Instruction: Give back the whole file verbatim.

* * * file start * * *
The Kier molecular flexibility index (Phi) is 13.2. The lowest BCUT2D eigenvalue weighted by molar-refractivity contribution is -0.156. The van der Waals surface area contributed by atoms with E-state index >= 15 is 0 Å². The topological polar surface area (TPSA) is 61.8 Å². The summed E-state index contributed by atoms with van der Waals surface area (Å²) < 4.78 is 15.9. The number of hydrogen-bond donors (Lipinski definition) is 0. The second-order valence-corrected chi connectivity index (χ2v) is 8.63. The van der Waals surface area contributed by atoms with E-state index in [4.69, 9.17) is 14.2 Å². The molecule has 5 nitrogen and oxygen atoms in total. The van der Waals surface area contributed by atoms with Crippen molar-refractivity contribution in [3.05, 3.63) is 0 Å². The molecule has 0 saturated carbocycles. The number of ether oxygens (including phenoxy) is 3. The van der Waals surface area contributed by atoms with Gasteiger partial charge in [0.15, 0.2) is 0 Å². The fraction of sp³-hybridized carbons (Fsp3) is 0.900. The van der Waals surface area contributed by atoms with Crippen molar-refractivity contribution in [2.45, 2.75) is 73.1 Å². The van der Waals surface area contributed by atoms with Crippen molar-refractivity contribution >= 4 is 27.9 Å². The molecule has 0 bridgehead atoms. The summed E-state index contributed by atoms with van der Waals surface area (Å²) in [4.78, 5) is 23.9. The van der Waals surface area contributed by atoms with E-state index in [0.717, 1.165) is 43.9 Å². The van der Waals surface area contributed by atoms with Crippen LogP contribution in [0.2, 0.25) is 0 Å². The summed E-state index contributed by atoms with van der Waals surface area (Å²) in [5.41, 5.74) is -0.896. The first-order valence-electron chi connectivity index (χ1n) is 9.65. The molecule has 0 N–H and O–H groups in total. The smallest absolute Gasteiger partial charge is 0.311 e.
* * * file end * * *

The Kier molecular flexibility index (Phi) is 13.2. The lowest BCUT2D eigenvalue weighted by molar-refractivity contribution is -0.156. The van der Waals surface area contributed by atoms with E-state index >= 15 is 0 Å². The topological polar surface area (TPSA) is 61.8 Å². The summed E-state index contributed by atoms with van der Waals surface area (Å²) < 4.78 is 15.9. The number of hydrogen-bond donors (Lipinski definition) is 0. The second-order valence-corrected chi connectivity index (χ2v) is 8.63. The van der Waals surface area contributed by atoms with E-state index in [4.69, 9.17) is 14.2 Å². The molecule has 5 nitrogen and oxygen atoms in total. The van der Waals surface area contributed by atoms with Crippen molar-refractivity contribution in [3.05, 3.63) is 0 Å². The molecule has 0 saturated carbocycles. The number of ether oxygens (including phenoxy) is 3. The van der Waals surface area contributed by atoms with Gasteiger partial charge in [0.15, 0.2) is 0 Å². The fraction of sp³-hybridized carbons (Fsp3) is 0.900. The van der Waals surface area contributed by atoms with Crippen molar-refractivity contribution in [2.45, 2.75) is 73.1 Å². The van der Waals surface area contributed by atoms with Crippen molar-refractivity contribution >= 4 is 27.9 Å². The molecule has 0 bridgehead atoms. The summed E-state index contributed by atoms with van der Waals surface area (Å²) in [4.78, 5) is 23.9. The van der Waals surface area contributed by atoms with E-state index in [0.717, 1.165) is 43.9 Å². The van der Waals surface area contributed by atoms with Crippen LogP contribution in [0.2, 0.25) is 0 Å². The summed E-state index contributed by atoms with van der Waals surface area (Å²) in [5.41, 5.74) is -0.896. The first-order valence-electron chi connectivity index (χ1n) is 9.65. The molecule has 0 N–H and O–H groups in total. The smallest absolute Gasteiger partial charge is 0.311 e.